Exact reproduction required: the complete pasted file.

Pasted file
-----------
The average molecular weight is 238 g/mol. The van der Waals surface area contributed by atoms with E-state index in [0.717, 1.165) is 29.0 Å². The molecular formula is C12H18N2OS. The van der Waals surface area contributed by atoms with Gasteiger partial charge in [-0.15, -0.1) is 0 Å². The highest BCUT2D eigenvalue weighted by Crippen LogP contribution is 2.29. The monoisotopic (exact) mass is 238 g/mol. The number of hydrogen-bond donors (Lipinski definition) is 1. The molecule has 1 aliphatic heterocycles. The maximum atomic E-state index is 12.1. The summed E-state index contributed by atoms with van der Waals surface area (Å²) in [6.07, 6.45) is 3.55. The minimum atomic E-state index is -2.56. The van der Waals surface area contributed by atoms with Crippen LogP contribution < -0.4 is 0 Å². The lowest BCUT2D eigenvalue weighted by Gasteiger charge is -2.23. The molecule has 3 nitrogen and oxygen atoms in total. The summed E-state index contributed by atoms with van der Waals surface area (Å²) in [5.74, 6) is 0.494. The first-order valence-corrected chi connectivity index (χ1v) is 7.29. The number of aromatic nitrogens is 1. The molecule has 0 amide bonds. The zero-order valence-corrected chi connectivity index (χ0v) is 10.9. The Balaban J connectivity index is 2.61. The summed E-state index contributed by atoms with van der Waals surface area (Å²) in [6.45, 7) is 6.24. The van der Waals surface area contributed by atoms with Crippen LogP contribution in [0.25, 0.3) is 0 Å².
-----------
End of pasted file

The average molecular weight is 238 g/mol. The van der Waals surface area contributed by atoms with E-state index in [0.717, 1.165) is 29.0 Å². The molecular formula is C12H18N2OS. The van der Waals surface area contributed by atoms with Gasteiger partial charge in [-0.15, -0.1) is 0 Å². The highest BCUT2D eigenvalue weighted by Crippen LogP contribution is 2.29. The monoisotopic (exact) mass is 238 g/mol. The number of hydrogen-bond donors (Lipinski definition) is 1. The molecule has 1 aliphatic heterocycles. The maximum atomic E-state index is 12.1. The summed E-state index contributed by atoms with van der Waals surface area (Å²) in [6.07, 6.45) is 3.55. The minimum atomic E-state index is -2.56. The van der Waals surface area contributed by atoms with Crippen LogP contribution < -0.4 is 0 Å². The lowest BCUT2D eigenvalue weighted by Gasteiger charge is -2.23. The molecule has 3 nitrogen and oxygen atoms in total. The summed E-state index contributed by atoms with van der Waals surface area (Å²) in [5.74, 6) is 0.494. The first-order valence-corrected chi connectivity index (χ1v) is 7.29. The number of aromatic nitrogens is 1. The molecule has 0 amide bonds. The zero-order valence-corrected chi connectivity index (χ0v) is 10.9. The Balaban J connectivity index is 2.61. The summed E-state index contributed by atoms with van der Waals surface area (Å²) in [6.45, 7) is 6.24. The van der Waals surface area contributed by atoms with Crippen LogP contribution in [0.25, 0.3) is 0 Å².